Keats et de Kooning : Pour un romantisme expressionniste abstrait ou la mise en image de l’épitaphe ‘Here lies one whose name was writ in water’: Keats and de Kooning or the abstract expressionist vision of a Romantic epitaph
Philosophy. Psychology. Religion
DOAJ:Philosophy and Religion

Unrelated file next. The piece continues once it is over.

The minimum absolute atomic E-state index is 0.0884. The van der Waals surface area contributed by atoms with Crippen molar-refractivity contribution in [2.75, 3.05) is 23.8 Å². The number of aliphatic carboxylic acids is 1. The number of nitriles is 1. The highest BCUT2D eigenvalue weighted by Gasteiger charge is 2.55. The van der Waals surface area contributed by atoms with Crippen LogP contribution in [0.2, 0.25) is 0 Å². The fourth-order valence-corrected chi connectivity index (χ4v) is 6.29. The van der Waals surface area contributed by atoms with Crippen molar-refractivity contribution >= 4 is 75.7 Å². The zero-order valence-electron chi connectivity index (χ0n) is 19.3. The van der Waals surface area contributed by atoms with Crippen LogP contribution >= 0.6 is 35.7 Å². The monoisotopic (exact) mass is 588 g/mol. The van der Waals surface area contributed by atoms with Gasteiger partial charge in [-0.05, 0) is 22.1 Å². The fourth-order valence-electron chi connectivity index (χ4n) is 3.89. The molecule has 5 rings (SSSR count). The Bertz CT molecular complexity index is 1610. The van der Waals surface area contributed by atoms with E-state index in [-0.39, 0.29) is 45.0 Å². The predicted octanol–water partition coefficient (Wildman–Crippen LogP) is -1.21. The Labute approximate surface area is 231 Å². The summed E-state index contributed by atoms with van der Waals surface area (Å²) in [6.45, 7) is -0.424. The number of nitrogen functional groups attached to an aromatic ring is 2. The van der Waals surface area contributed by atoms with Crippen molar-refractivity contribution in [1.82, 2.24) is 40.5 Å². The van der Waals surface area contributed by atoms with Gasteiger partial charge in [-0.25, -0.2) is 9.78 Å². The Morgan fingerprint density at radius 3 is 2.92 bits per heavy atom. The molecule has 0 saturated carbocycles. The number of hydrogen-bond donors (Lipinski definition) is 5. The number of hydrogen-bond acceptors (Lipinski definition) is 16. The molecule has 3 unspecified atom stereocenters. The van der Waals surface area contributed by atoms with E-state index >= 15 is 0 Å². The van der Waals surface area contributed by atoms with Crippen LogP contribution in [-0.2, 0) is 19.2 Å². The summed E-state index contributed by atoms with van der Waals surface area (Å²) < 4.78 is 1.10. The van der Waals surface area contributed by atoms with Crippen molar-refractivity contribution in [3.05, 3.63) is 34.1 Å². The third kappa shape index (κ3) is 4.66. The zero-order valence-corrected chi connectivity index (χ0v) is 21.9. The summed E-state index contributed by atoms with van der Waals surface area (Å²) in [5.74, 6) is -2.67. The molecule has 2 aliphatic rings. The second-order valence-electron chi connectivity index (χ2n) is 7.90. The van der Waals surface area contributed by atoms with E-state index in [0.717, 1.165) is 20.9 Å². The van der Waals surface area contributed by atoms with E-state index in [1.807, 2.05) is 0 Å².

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AbstractThe article explores the comparative dialectic between John Keats’s choice of a visual epitaph, theatrically staged as a fluid, evanescent metaphor of poetic identity in relation to Romantic writing, and Willem de Kooning’s late awareness and expressionist interpretation of it. The modernity of Keats’s epitaphic imagery seemed to have been an uncanny preamble to de Kooning’s gestural art or pictorial pantomimes on the themes of impermanence and forgetfulness, memory and death. Close in many other ways, despite chronological and geographical differences, the two inspired artists meet around their creative intermingling of the picturesque and the poetic: the rhythmic liquidity, the verse schemes, the chiaroscuros, the ‘dripping’ technique, the ‘erasures’, the fading colours… Keats’s strangely melancholic but also deeply ironic and contrasted lyricism meets de Kooning’s mixed style of painting, torn as it is between the realms of tradition and novelty, of figurative and abstract art. A writer and a reader, an indolent poet and an ‘action painter’, they are, above all, or aspire to be, especially with regard to this mysterious conception and meaningful depiction of an epitaph, immortal artists as well as enlightened visionaries.